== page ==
January 20, 2006


So, awhile back, someone asked me to take a post down from way back in 2003. I don't typically agree to delete posts, but in this particular case, I didn't want to hurt anyone's feelings. So, I deleted the post.

I just now received an e-mail from the same person, who had found the post again, despite the fact I deleted it many months ago. My question is, is this a Google cache thing, or did I miss a step in the deletion process. The post does not appear in any of my archives, so it definitely appears deleted on my end, yet here it is.

Believe it or not, it wasn't Mel who asked me to delete the post, either. Anyone know why it's still showing up? I'd like to delete it entirely, if possible.

At any rate, here's a list of hot women: Let's travel back in time, say, 30,000 years or so. I pick this historical time frame because it's from this era, presumably, that we have evidence of the very first shaving razors. For whatever reason, mankind decided that, during this epoch in its evolutionary development, it was high time to divest itself of the annoying beards that had plagued faces for so long.

According to the archeological evidence, the earliest shaving razors so far discovered were made of flint. Flint, of course, was also the rock of choice for making spear and arrow heads. So, it stands to reason that, at some point in our ancestral past, a man picked up a spear or arrow head and decided, for whatever reason, to attack his face with it.

Because I don't like to think that the current multi-million dollar shaving industry was borne from the psychotic actions of some masochistic Neanderthal over 30,000 years ago, I've developed the following alternative theory of how shaving came to be.

THE SCENE: 32,985 B.C. A large camp fire is the centerpiece for a group of about 20 hominids. There is much activity, as the women are skinning a recently-slain mastodon, while the men are hunkered down, fashioning new weapons for the next hunt.

KAROG: Ugh, me eat too much of the great beast me killed. Need nap.

BA-BAR: Beast you killed? You mean beast ME killed!

KAROG: No, Ba-Bar, Maker-Of-Pointy-Stones, I mean beast ME killed!

BA-BAR: Without pointy stones, great beast would have mashed mighty Karog!

KAROG: You dare insult Karog?! You die now!

(a frantic fight ensues, during which Ba-Bar narrowly misses slicing Karog's face, and instead hacks off the entire right side of Karog's beard. All the women suddenly perk up and admire Karog's new look)

LORETTAG: Ooh, me like Karog's face now. Reminds Lorettag of when Karog was young man. Lorettag has new interest in making babies with Karog.

LISAG: Me first!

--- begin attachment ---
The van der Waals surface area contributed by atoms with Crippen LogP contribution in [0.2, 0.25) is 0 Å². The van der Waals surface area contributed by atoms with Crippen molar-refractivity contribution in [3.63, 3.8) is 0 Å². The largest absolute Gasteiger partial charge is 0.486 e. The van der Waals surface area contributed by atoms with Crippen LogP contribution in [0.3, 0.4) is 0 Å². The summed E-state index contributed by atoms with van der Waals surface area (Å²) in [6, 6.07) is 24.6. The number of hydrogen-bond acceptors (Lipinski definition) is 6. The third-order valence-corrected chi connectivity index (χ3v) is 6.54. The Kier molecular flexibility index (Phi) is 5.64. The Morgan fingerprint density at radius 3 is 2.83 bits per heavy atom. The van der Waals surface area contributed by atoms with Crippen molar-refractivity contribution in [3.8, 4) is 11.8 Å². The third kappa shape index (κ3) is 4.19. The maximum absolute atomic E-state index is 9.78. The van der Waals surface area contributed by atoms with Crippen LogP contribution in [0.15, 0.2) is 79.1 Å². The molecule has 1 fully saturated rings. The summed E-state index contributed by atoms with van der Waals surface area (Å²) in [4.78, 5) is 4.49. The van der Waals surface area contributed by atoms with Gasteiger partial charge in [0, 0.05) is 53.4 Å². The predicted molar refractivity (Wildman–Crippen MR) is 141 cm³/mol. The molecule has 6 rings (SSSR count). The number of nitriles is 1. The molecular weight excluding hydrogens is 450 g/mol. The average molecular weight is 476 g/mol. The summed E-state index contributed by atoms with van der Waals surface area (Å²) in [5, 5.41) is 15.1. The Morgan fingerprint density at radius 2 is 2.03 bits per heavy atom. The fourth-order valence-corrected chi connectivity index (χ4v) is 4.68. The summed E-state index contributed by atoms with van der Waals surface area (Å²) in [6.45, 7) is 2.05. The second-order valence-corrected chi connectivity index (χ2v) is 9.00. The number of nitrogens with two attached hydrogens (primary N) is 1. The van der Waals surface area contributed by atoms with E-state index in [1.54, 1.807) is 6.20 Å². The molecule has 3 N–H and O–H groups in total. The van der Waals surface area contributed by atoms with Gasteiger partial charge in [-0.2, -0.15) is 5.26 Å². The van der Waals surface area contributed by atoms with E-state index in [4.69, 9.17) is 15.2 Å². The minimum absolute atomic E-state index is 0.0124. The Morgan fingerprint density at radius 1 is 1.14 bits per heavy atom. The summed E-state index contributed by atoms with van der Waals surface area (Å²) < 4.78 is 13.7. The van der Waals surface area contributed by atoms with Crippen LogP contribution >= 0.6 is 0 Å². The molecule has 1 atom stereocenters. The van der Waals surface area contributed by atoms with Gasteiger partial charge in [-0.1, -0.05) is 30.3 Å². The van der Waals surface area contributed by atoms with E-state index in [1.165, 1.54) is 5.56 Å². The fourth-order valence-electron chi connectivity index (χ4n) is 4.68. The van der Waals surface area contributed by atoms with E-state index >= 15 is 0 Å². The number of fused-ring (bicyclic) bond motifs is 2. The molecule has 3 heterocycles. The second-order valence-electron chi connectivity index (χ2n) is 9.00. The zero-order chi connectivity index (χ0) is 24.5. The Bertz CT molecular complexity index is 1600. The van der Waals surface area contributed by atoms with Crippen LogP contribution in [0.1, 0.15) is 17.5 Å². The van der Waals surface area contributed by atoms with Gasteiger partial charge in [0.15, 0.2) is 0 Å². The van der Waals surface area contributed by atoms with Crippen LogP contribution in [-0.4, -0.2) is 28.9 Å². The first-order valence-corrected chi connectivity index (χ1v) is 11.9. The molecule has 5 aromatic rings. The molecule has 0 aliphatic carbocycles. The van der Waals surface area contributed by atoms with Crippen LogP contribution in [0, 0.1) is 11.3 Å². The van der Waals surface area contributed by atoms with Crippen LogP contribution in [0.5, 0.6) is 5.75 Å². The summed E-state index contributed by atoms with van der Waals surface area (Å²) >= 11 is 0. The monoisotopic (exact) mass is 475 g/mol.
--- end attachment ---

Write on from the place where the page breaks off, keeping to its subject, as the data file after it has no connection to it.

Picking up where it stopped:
KAROG: Quick, Ba-Bar, cut hair from other side of face! I give you 25 snail shells if you do good job!

And so Ba-Bar became mankind's very first "barber," and the world hasn't been the same hairy way since.

I myself am particularly in Bar-Bar's debt because, in addition to shaving my face, I also—thanks to a genetic propensity towards premature hair loss—have been shaving my head now for about a decade. What struck me last week, as I wandered the aisles of a local pharmacy, was just how far mankind has advanced from the flint razors of old. I mean, today, shaving is, if the advertising is to be believed, about as exciting and action-packed as a sporting event.

I stood there, confronted by a collection of razors so advanced, I wasn't sure if I was even qualified to use them. There's the Gillette M3 Power Razor, which comes packaged with a battery. Now, maybe I've just been stuck in my Mach 3 rut now for too long, but as awesome as the Mach 3 is when it comes to shaving my head, I've nicked myself enough times to know that I probably don't need electricity coursing through a razor during the shaving process. I think the triple blade is plenty dangerous without a Duracell assist.

And speaking of the triple blade, I noticed that Schick has come out with a four blade razor called the "Quatro," because apparently shaving is all the more hip when it's conducted in Spanish. At any rate, I'd like to think that the oneupsmanship when it comes to adding more blades to a razor is going to end sooner rather than later, maybe around the release of the "Ocho." Because, really, I don't think additional blades actually have that much of an impact, beyond upping your chances of cutting yourself. Actually, I think it's high time we went back to the world of flint razors.

After all, if they were good enough for Ba-Bar, they should be good enough for us.

Now, for no particular reason, here's a list of nonsensical words that make me giggle:

Frugal. Mukluks. Blubber. Gabardine. Eskimo. Whale. Bulbous. Galoshes.
Frugal. Mukluks. Blubber. Gabardine. Eskimo. Whale. Bulbous. Galoshes.
Frugal. Mukluks. Blubber. Gabardine. Eskimo. Whale. Bulbous. Galoshes.

Posted by Ryan at January 20, 2006 02:51 PM | TrackBack

That's a movable type thing ... since MT generates static html, if it doesn't delete the actual HTML file after you delete the post, the post will remain.

Just delete the HTML file manually and you should be good to go.

Posted by: david at January 20, 2006 03:12 PM

Alternatively, you can just overwrite the post with a blank entry.

Posted by: Joshua at January 20, 2006 03:16 PM

But, how do I delete the html file or even overwrite the post if I can't access it since I've deleted it?

Posted by: Ryan at January 20, 2006 03:21 PM

Log into your control panel at http://blog.mu.nu:2082 (Pixy should have given you a login) and select the "File Manager" icon. Poke around using that tool until you find the .html file, which should definitely still be there; that's why we can all see it, even though the post is gone from the database.

Posted by: ilyka at January 20, 2006 03:31 PM
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